Doctors in Kashmir have also spoken out anonymously about the restrictions in place, explaining that “every day, there is something about the virus that we must know in order to keep pace with our research, but we are not able to access it properly because of the 2G speed”. In addition, the 2019 lockdown had depleted the healthcare system to such an extent that Kashmiris were left with 97 ventilators for a population of 12.5 million people.
A long-running conflict
The region of Kashmir has been highly contested since the 1947 Partition of India, when it was divided into Indian-administered Kashmir and Pakistan-administered Kashmir and Chinese-administered Kashmir. After a decades-long war for control over the region, fought by India and Pakistan, Indian-administered Kashmir was given semi-autonomous status in 1949. This was established when the then-Hindu Maharaja of the Muslim-majority state asked the Indian government to help suppress a Muslim rebellion.
In 1950, Articles 370 and 35A were introduced in the Indian constitution, granting Kashmir autonomy, in all areas except defence, communication and foreign policy. Nevertheless, Hindu nationalists have contested autonomous status from the outset, not wanting special exceptions in the constitution in favour of Muslim-majority states. This was solidified in the political agenda when Narendra Modi, leader of the Hindu nationalist party the BJP and Prime Minister of India pledging to revoke its special status 2019.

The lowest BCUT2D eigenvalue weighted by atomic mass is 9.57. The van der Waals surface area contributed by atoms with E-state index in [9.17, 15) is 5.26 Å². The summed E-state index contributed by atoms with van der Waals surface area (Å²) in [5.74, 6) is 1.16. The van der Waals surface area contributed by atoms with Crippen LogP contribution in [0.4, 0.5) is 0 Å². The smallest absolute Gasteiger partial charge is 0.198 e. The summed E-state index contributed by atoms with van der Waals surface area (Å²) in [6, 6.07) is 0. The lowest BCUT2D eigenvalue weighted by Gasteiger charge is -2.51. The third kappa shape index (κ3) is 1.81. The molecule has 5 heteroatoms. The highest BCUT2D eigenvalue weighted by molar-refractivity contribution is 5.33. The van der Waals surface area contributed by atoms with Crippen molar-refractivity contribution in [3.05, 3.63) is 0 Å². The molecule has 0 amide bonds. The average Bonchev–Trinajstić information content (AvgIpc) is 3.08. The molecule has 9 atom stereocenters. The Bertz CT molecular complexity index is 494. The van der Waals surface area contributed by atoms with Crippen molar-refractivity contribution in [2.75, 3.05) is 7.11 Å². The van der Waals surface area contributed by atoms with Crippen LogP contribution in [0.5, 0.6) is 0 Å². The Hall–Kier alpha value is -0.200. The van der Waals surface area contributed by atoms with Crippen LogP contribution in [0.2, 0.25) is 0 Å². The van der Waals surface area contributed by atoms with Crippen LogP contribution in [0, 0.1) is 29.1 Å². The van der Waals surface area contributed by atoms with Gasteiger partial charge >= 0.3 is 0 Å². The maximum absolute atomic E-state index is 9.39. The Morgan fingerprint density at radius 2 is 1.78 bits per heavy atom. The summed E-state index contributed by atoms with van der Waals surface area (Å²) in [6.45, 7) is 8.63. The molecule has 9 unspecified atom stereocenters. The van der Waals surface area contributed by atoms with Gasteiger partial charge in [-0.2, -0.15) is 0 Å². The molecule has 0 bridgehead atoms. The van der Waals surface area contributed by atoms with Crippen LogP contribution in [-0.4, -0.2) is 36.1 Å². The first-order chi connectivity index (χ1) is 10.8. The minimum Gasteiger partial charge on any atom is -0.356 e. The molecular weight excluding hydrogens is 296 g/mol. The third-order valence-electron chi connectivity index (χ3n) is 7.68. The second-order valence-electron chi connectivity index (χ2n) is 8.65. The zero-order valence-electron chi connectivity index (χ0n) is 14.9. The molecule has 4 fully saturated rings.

In a Time article, a Kashmiri lecturer, Nitasha Kaul, explained that “the fact that Kashmir had a special status was not widely known among Indians generally until recently. As awareness around Kashmir has grown, the BJP argument has presented Article 370 as something that causes separatism in Kashmir”. This fuelled the Hindu nationalist cause across India, legitimising the curtailment of rights of religious minorities by the State. According to Reuters, Indian security forces arrested more than 3,800 people between August and September 2019, as protests against the lockdown escalated.
What the Covid-19 pandemic has exposed in Kashmir are the deepening inequalities surrounding access to information which has been directly caused by the Indian government. Kashmiris are now unable to protect themselves properly against the virus and have no recourse to outside help due to the stringent restrictions on their freedom of movement. Many Indian news outlets have reported on the concerning figures of the Kashmir health system wherein there is approximately one doctor per 3,900 inhabitants. This is symptomatic of a Hindu nationalist agenda which demonstrates a lack of concern for the right to healthcare of a minority population in their jurisdiction.